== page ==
Giovanni Giacomo Casanova led a dissolute lifestyle, a free-spirited existence filled with random adventure and scandal, culminating in his lively autobiography, which established him as the epitome of the libertine and made his name synonymous with "womanizer" or "playboy."
A Life of Adventure
The son of Venetian actors, Giovanni Giacomo Casanova aimed to enter priesthood as a young man, studying at the Seminary of St. Cyprian in Padua. Not long after enrolling at the school, he was expelled for his bawdy behavior, so he returned to Venice, where he served a Roman Catholic cardinal in Rome—a post from which he was quickly fired amid scandal.
Casanova’s path then became yet more tortuous, as he served as a violinist, became a Mason and then traveled across Europe (Paris, Prague, Vienna, Dresden), returning to Venice to start a new career as a magician, alchemist and general occultist. Casanova’s luck ran out when he was accused and found guilty of witchcraft in 1755, and sentenced to serve 5 years in prison. In October of 1756, however, he managed to escape and fled to Paris. There, a sensationalized account of his exploits appeared as a pamphlet, and Casanova was instantly famous. Calling himself "Jacques Casanova, the Chevalier de Seingalt"—a name he later used to title his autobiography—his next scheme was launching and making a small killing in a lottery.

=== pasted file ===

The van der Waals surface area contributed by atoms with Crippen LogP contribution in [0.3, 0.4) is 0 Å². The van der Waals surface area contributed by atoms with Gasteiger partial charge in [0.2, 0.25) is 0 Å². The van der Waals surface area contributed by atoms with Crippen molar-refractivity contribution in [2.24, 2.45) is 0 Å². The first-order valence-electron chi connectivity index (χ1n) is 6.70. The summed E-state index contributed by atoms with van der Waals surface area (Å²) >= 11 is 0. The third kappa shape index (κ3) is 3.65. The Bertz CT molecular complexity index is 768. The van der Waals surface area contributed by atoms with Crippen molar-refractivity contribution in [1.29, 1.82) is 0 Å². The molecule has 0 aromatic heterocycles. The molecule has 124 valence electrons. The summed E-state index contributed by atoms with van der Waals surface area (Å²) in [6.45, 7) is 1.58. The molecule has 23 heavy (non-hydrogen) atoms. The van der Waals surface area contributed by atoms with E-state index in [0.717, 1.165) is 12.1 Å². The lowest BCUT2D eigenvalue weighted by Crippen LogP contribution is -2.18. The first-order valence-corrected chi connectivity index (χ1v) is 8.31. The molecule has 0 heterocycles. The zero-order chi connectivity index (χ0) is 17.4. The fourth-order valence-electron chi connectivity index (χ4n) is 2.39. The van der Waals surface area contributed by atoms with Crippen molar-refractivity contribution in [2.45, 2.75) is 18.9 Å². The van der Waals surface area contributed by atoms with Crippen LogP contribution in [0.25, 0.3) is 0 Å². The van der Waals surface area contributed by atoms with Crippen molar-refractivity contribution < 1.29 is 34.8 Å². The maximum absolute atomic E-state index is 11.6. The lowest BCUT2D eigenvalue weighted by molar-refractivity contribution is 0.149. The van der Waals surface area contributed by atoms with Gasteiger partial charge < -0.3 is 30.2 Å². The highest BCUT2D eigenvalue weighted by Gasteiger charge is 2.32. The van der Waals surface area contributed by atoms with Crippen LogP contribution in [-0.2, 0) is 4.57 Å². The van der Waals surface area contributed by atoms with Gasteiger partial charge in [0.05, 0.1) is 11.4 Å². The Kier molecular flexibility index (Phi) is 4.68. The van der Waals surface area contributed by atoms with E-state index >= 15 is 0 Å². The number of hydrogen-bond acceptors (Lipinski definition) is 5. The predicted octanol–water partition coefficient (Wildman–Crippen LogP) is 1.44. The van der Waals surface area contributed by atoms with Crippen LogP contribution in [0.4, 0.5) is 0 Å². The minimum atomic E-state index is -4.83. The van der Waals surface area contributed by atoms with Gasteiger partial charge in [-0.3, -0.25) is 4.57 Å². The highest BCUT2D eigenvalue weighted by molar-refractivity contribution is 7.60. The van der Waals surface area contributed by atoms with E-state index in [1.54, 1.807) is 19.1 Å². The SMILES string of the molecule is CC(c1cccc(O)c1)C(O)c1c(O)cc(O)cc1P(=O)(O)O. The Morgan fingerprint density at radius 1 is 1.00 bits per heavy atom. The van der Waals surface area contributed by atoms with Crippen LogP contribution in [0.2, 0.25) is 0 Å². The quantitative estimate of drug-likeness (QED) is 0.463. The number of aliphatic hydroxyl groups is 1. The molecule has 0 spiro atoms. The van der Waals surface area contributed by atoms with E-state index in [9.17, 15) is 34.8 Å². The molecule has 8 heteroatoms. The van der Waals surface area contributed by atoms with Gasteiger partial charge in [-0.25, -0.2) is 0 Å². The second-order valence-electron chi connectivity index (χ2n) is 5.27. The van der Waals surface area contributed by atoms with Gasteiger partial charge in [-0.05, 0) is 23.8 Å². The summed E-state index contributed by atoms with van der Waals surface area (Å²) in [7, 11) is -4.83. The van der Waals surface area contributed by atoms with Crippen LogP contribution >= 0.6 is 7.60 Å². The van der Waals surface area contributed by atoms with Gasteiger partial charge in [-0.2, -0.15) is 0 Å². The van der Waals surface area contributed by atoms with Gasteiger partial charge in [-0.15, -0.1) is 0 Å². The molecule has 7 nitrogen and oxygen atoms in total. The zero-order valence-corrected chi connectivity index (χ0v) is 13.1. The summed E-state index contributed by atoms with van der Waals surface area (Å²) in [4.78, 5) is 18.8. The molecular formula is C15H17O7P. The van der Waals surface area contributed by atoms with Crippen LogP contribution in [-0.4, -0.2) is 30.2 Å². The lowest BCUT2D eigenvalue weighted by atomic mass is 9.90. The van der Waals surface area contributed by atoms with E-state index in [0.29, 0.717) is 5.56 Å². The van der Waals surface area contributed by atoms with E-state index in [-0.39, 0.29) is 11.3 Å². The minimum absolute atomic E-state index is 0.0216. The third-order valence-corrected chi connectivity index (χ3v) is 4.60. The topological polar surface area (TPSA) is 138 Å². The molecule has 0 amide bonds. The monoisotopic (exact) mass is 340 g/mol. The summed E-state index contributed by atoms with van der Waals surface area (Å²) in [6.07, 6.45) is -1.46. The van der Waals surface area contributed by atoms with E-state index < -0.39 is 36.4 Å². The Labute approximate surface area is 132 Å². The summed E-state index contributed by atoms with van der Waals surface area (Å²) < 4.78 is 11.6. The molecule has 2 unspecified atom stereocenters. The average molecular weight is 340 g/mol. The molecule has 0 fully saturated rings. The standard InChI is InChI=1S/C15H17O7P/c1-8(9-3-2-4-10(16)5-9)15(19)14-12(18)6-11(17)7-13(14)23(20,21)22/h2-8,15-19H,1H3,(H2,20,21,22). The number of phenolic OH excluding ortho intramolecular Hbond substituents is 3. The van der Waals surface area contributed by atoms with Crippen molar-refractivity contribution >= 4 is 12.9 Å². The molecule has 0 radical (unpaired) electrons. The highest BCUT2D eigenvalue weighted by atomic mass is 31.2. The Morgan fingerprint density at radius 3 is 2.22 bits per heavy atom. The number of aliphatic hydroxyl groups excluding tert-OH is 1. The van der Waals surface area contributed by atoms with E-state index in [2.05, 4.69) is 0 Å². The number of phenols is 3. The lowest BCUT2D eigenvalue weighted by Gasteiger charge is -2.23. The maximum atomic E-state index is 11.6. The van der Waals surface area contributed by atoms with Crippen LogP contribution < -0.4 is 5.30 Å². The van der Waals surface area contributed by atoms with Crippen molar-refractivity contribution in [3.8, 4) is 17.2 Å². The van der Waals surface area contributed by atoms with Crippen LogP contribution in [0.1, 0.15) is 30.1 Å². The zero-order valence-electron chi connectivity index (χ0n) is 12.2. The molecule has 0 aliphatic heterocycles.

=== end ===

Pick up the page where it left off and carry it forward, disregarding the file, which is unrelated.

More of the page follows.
During this period, Casanova began traveling extensively, using his bottomless charm and gambling winnings to support himself financially. Those resources, however, didn’t last long. In an effort to escape his growing number of creditors, Casanova fleed from Paris in 1760, traveling as simply "Chevalier de Seingalt." He kept moving, from Germany to Switzerland, to southern France, Florence and Rome. He was finally allowed to return to Venice in the early 1770s, and acted as a spy for the Venetian inquisitors of state from 1774 to 1782.
Ensuring His Legacy
From 1785 to 1798, Casanova lived in Bohemia, working as a librarian in the chateau of Dux. Nearly forgotten, he ensured his legacy would be remembered by writing an autobiography, later renamed Histoire de Ma Vie. Today, the book is highly acclaimed for its portrait of the Enlightenment society in continental Europe, but less renowned for its biographical accuracy. The book was a vivid look at Casanova’s encounters with luminaries of his time, including Pope Clement XIII, Voltaire, Rousseau and Mozart, and detailed Casanova’s seemingly endless romantic exploits.
It is for these exploits that Casanova is chiefly remembered, and his name has since been synonymous with "playboy" and "womanizer."
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